LOS ANGELES -- Members of the Writers Guild of America have voted overwhelmingly in favor of allowing union leadership to call a strike if talks with Hollywood studios fail.
The strike-authorization vote passed with 97.85% of members in favor, WGA leaders announced Monday.
"Writers are ready for a deal from the studios that allows writers to share in the success of the content they create and build a stable life," the WGA tweeted upon announcing the vote results.
The union representing Hollywood writers is pushing for increases in pay and residuals, particularly over streaming content.
The current contract expires in May and the authorization vote means union leaders have the discretion to call a strike after that time if they feel the talks with the producers have stalled.
Talks are continuing between the WGA and the studios, represented by the Alliance of Motion Picture and Television Producers.
The video in the player above is from a previous report.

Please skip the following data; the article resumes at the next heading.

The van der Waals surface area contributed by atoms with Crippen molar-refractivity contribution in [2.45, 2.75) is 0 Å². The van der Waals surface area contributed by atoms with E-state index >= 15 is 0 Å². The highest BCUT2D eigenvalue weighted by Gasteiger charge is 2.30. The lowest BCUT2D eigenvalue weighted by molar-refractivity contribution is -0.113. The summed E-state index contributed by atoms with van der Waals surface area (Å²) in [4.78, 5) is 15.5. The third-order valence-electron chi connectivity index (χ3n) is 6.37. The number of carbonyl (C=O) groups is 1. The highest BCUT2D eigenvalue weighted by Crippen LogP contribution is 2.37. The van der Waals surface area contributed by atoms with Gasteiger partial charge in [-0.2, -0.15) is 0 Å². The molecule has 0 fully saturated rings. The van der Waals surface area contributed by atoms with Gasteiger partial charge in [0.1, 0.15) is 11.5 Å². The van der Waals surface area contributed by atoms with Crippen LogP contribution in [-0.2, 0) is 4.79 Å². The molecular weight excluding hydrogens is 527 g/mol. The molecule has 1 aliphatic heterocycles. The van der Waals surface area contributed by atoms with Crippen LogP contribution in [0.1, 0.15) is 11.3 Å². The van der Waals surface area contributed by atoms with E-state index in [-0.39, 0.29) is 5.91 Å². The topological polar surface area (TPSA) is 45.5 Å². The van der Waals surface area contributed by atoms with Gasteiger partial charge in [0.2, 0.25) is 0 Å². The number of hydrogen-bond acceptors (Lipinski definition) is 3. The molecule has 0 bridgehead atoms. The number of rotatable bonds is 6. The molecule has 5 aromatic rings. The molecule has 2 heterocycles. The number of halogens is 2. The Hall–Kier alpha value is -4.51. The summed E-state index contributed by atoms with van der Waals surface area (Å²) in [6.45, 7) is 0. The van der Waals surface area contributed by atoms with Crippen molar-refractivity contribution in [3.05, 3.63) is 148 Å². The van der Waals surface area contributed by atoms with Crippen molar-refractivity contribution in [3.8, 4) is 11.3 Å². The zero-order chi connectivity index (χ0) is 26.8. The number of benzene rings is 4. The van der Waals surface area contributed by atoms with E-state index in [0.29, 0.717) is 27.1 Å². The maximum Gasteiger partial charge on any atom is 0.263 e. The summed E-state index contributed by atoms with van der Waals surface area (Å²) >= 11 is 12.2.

A previous statement from the AMPTP read: "The AMPTP companies approach this negotiation and the ones to follow with the long-term health and stability of the industry as our priority. We are all partners in charting the future of our business together and fully committed to reaching a mutually beneficial deal with each of our bargaining partners. The goal is to keep production active so that all of us can continue working and continue to deliver to consumers the best entertainment product available in the world."
The last WGA strike lasted 100 days in 2007-08 and cost the Southern California economy an estimated $2 billion to $3 billion as film and television production shut down.